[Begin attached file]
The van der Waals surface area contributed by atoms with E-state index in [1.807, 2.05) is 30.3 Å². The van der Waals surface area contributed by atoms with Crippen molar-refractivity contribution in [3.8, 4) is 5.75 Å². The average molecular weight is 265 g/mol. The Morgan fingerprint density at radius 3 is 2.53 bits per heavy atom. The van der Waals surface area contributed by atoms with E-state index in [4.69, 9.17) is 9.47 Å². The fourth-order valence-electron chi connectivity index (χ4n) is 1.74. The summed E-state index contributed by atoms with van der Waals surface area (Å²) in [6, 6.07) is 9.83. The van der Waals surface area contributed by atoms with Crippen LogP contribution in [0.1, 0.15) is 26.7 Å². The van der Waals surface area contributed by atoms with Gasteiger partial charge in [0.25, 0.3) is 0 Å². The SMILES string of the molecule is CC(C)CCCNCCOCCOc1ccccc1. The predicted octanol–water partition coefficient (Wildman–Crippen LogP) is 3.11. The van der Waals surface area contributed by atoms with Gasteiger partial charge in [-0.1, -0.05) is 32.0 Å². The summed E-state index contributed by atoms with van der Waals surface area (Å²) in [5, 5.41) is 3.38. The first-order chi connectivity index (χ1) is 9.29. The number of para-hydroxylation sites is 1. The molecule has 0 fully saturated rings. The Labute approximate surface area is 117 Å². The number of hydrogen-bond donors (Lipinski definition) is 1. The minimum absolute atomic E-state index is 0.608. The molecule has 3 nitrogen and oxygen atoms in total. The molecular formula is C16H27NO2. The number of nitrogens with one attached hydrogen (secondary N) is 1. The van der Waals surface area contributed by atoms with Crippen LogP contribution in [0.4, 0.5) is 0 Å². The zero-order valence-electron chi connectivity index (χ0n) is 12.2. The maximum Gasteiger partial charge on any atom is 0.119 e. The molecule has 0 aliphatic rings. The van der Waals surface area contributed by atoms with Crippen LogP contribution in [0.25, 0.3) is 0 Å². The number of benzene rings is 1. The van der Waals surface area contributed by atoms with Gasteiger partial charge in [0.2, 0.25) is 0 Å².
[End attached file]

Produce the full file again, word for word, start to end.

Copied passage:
The van der Waals surface area contributed by atoms with E-state index in [1.807, 2.05) is 30.3 Å². The van der Waals surface area contributed by atoms with Crippen molar-refractivity contribution in [3.8, 4) is 5.75 Å². The average molecular weight is 265 g/mol. The Morgan fingerprint density at radius 3 is 2.53 bits per heavy atom. The van der Waals surface area contributed by atoms with E-state index in [4.69, 9.17) is 9.47 Å². The fourth-order valence-electron chi connectivity index (χ4n) is 1.74. The summed E-state index contributed by atoms with van der Waals surface area (Å²) in [6, 6.07) is 9.83. The van der Waals surface area contributed by atoms with Crippen LogP contribution in [0.1, 0.15) is 26.7 Å². The van der Waals surface area contributed by atoms with Gasteiger partial charge in [0.25, 0.3) is 0 Å². The SMILES string of the molecule is CC(C)CCCNCCOCCOc1ccccc1. The predicted octanol–water partition coefficient (Wildman–Crippen LogP) is 3.11. The van der Waals surface area contributed by atoms with Gasteiger partial charge in [-0.1, -0.05) is 32.0 Å². The summed E-state index contributed by atoms with van der Waals surface area (Å²) in [5, 5.41) is 3.38. The first-order chi connectivity index (χ1) is 9.29. The number of para-hydroxylation sites is 1. The molecule has 0 fully saturated rings. The Labute approximate surface area is 117 Å². The number of hydrogen-bond donors (Lipinski definition) is 1. The minimum absolute atomic E-state index is 0.608. The molecule has 3 nitrogen and oxygen atoms in total. The molecular formula is C16H27NO2. The number of nitrogens with one attached hydrogen (secondary N) is 1. The van der Waals surface area contributed by atoms with Crippen LogP contribution in [0.4, 0.5) is 0 Å². The zero-order valence-electron chi connectivity index (χ0n) is 12.2. The maximum Gasteiger partial charge on any atom is 0.119 e. The molecule has 0 aliphatic rings. The van der Waals surface area contributed by atoms with Crippen LogP contribution in [0.25, 0.3) is 0 Å². The number of benzene rings is 1. The van der Waals surface area contributed by atoms with Gasteiger partial charge in [0.2, 0.25) is 0 Å².